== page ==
Dr. Ford’s voice sounded about like that of a fifteen-year-old. High and cautious. If you closed your eyes, you might’ve thought it had a little girl quality. Grown women who speak in high, girlish voices used to be a pet peeve of mine. “Use your big girl voice!” I would yell at the T.V. as I watched yet another twenty-three-year old model try to portray a convincingly hard-boiled homicide detective. But after years of teaching, and observing people struggle with trying to improve, strengthen, or change their voices, I know it’s not so simple. For example, breathing is important to vocal training, but if someone isn’t taking a good, deep breath, there’s a reason, and sometime that reason has to do with sexual boundaries that have been violated.
“Breathing should be so low, you can’t talk about it in public,” said the great Wagnerian Birgit Nilsson, referring to what we singers call “releasing the perineum,” which means to let all the muscles of your groin relax as you inhale, so that the organs of the lower abdomen can move downward, allowing the lungs to fill up entirely. But victims of sexual assault can have real difficulty breathing in that way, because there is, as method actors describe it, “emotional memory stored in those muscles.”
So I heard Dr. Ford, with her multiple masters degrees, sounding about fifteen, and I thought immediately, “Yes, this happened.”
It is a scary thing to step forward and tell one’s story in public. That’s why public speaking is one of the most commonly held phobias. But by saying “something” happened to her, these men, and some women, are using an eraser. They’re trying to edit her story. Why? So they can still get what they want, yes. But also so they can keep their old ways of defining the world. They are not yet willing to pay the price of changing their lives to really incorporate the newly revealed information, because it is too inconvenient, unwieldy, and frightening.
Perhaps we as a country are ready to believe the reality that one in six women will be sexually assaulted in their lifetime, (and that is a low estimate.) But perhaps we are not, as a society, ready to believe what that truly means: that some very high percentage of men in our society are, or have been, sexual predators. And furthermore, that some of those predators wear suits, have law degrees, and went to elite prep schools. Some of them are polite in society, respectful to those in power, and have “many women friends.” Some of them, in fact, look just like Brett Kavanaugh.
Dr. Ford’s story showed us that truth. But what about her "voice" in the larger sense? I believe Dr. Ford’s demeanor and methodology have much to teach us. Her physical voice was small, and quiet. But also her manner was submissive, and by some she was criticized, as if acceding to the wishes of the senators as far as when to take breaks, for example, was a further sign of victimization. But I don’t see it that way. Not everyone who is traumatized transforms that trauma into wisdom. She did. As a victim of violence, she educated herself about human psychology, and seems to have learned how to become a completely unaggressive person, practicing something like what psychologist Marshall Rosenberg called non-violent communication, making very clear “I” statements, while also being interested and respectful to what those around her had to say.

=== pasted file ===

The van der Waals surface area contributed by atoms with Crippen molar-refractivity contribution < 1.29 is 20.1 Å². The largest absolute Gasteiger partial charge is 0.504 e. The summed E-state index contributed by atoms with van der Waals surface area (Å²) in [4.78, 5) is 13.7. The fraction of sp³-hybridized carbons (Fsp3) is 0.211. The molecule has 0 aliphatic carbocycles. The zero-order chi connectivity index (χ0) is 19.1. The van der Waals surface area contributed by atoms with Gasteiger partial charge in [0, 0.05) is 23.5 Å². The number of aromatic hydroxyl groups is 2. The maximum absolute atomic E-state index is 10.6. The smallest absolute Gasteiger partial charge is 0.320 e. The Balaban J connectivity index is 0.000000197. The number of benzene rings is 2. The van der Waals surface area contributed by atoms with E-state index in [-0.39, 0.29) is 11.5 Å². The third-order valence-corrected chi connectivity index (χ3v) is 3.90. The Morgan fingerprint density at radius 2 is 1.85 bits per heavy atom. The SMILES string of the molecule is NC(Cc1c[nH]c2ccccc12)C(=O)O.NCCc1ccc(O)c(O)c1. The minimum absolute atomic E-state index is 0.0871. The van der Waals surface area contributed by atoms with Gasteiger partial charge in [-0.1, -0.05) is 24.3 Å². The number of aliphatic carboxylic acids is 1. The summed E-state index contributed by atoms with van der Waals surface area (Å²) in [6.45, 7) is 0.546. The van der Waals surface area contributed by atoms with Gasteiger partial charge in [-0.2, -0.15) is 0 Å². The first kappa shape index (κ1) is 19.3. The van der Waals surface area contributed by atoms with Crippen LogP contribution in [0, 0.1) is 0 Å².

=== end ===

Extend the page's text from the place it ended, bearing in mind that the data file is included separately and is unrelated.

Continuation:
Many years ago, my Dad testified before the Senate Judiciary committee, offering evidence about Judge Rehnquist. Dad is a trial lawyer, of the fighting Irish variety, and he and Orrin Hatch really got into it. I was proud of him. And still am. But neither Dad nor Dr. Ford were able to slow much less stop the steamroller, but I don’t fault them for it. You can’t win when the game is rigged. We need to change the game. And lost in the shuffle of “he said, she said,” Dr. Ford showed us a way to do that. So today I’m proud of Dr. Ford, for not getting into it with those men. For bringing her story forth, and sharing it fully, yes, but also for negotiating the practicalities of the day -the breaks, the beverages, all procedural specifics- in such a way that they brooked no argument. Indeed, at the end of her testimony, many pundits thought it was over for Kavanaugh, because when someone engages in non-violent communication like that, it’s virtually impossible to argue with them without looking like a jerk. So the Senate republican men had to wait till she was out of the room to make their case.